publisher = Oxford University Press
isbn=019515939X | url=

External links

* [ "Genetic Epidemiology" (journal)]
* [ International Genetic Epidemiology Society]

Wikimedia Foundation. 2010.

Игры ⚽ Нужен реферат?

Look at other dictionaries:

  • Genetic epidemiology (journal) — Infobox Journal title=Genetic epidemiology discipline=Medicine abbreviation= publisher= country= frequency=Bimonthly [ [ bin/jrnlst/jlresults.cgi?PC=MASTER Word=Epidemiology Reuters Master Journal List]… …   Wikipedia

  • Genetic linkage — is the tendency of certain loci or alleles to be inherited together. Genetic loci that are physically close to one another on the same chromosome tend to stay together during meiosis, and are thus genetically linked. Contents 1 Background 2… …   Wikipedia

  • Genetic association — is the occurrence, more often than can be readily explained by chance, of two or more traits in a population of individuals, of which at least one trait is known to be genetic. Studies of genetic association aim to test whether single locus… …   Wikipedia

  • Epidemiology — For the Community episode, see Epidemiology (Community). Epidemiology is the study of health event, health characteristic, or health determinant patterns in a population. It is the cornerstone method of public health research, and helps inform… …   Wikipedia

  • Epidemiology of autism — The epidemiology of autism is the study of factors affecting autism spectrum disorders (ASD). Most recent reviews estimate a prevalence of one to two cases per 1,000 people for autism, and about six per 1,000 for ASD; because of inadequate data,… …   Wikipedia

  • Genetic disorder — For a non technical introduction to the topic, see Introduction to genetics. Genetic disorder Classification and external resources MeSH D030342 A genetic disorder is an illness caused by abnormalities in genes or …   Wikipedia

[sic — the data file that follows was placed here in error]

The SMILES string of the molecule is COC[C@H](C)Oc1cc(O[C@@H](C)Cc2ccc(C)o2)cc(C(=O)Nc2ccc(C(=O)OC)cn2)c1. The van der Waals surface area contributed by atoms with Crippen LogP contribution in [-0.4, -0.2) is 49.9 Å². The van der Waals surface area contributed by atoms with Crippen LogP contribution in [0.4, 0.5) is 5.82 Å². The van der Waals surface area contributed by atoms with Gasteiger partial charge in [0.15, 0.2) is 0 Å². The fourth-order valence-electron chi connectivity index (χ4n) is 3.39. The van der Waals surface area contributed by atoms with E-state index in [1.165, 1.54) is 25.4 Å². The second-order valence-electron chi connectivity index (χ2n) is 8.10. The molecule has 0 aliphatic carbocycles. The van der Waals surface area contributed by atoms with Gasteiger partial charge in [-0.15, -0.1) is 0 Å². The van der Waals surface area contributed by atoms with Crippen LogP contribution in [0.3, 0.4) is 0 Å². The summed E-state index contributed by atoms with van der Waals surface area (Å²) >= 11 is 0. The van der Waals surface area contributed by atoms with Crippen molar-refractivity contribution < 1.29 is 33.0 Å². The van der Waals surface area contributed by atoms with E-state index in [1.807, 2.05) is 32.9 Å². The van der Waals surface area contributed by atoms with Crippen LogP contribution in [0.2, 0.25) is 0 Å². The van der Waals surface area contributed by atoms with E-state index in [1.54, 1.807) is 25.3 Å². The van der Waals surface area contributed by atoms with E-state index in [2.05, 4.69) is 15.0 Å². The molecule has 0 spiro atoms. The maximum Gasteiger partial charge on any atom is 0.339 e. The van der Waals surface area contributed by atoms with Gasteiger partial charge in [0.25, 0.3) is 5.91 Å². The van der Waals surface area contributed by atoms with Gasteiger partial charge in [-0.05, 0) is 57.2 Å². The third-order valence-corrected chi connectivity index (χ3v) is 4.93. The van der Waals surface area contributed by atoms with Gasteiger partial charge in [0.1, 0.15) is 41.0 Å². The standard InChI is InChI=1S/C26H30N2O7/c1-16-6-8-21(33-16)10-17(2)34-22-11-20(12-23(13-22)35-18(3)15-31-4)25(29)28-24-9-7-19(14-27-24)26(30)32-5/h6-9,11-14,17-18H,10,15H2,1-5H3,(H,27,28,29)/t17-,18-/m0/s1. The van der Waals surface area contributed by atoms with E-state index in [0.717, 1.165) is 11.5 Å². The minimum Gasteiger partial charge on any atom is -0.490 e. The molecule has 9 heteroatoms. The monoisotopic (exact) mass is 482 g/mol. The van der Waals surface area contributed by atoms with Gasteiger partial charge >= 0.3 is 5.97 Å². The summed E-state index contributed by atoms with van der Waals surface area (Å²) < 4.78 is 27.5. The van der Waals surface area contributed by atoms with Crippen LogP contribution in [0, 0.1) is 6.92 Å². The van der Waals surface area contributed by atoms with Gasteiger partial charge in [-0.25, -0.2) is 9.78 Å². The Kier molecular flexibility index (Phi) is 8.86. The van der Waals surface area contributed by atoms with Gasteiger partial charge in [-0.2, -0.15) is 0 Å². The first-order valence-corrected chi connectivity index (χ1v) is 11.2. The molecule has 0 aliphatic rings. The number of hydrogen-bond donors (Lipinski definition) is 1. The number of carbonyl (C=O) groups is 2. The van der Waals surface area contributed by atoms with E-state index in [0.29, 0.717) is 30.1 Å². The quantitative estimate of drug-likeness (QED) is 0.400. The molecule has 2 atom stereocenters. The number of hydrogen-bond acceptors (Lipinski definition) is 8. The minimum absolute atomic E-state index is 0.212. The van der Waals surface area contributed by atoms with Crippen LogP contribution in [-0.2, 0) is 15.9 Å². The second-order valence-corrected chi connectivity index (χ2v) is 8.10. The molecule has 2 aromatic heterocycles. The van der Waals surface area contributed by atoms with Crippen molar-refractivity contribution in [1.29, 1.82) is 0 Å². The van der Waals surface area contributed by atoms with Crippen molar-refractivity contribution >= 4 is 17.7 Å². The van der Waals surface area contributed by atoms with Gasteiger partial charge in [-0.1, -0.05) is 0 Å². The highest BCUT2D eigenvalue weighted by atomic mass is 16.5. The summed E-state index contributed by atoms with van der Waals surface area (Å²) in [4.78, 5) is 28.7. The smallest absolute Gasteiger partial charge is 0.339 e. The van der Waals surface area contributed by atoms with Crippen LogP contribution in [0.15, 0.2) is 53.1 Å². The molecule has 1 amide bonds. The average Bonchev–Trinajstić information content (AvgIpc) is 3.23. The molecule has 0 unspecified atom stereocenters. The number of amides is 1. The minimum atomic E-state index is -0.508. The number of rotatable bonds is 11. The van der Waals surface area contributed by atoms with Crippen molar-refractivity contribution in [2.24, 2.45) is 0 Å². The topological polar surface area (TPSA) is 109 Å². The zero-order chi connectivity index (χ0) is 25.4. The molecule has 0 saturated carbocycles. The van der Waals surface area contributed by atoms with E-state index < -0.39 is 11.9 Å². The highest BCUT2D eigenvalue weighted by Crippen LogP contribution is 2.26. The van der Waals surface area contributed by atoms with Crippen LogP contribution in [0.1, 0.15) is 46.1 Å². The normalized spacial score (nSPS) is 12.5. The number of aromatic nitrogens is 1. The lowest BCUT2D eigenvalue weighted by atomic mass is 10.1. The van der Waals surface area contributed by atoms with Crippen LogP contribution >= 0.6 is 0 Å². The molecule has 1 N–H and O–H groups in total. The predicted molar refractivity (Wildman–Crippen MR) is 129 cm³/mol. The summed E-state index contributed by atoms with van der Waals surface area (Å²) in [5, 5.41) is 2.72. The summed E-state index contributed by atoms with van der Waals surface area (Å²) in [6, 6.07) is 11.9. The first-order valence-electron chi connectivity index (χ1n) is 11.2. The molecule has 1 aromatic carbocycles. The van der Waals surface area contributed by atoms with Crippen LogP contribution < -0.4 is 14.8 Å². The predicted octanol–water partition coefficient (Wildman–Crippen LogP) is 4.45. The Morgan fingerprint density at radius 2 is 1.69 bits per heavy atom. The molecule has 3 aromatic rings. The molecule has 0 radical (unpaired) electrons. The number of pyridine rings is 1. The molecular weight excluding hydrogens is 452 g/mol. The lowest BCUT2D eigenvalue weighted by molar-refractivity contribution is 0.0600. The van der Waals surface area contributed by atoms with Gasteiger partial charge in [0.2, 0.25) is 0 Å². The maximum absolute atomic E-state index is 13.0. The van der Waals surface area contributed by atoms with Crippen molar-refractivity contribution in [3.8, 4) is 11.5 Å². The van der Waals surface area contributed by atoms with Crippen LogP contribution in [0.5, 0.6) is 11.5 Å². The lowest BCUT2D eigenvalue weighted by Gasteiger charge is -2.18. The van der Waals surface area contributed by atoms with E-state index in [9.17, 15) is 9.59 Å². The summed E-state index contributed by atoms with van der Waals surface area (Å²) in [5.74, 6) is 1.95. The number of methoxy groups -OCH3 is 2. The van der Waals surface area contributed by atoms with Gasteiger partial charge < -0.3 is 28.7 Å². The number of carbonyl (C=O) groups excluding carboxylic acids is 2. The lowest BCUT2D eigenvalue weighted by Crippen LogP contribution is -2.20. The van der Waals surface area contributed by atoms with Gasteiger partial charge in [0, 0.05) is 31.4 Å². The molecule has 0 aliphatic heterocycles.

• Epidemiology of suicide — It is probable that the incidence of suicide is widely under reported due to both religious and social pressures, and possibly completely unreported in some areas. Nevertheless, from the known suicides, certain trends are apparent. However, since …   Wikipedia

  • Epidemiology and etiology of breast cancer — Epidemiological risk factors for a disease can provide important clues as to the etiology, or cause, of a disease. The first work on the epidemiology and etiology of breast cancer was done by Janet Lane Claypon, who published a comparative study… …   Wikipedia

  • epidemiology — The study of the distribution and determinants of health related states or events in specified populations, and the application of this study to control of health problems. [G. epidemios, epidemic, + logos, study] clinical e. the field concerned… …   Medical dictionary

  • Molecular epidemiology — is a branch of medical science that focuses on the contribution of potential genetic and environmental risk factors, identified at the molecular level, to the etiology, distribution and prevention of disease within families and across populations …   Wikipedia

Share the article and excerpts

Direct link
Do a right-click on the link above
and select “Copy Link”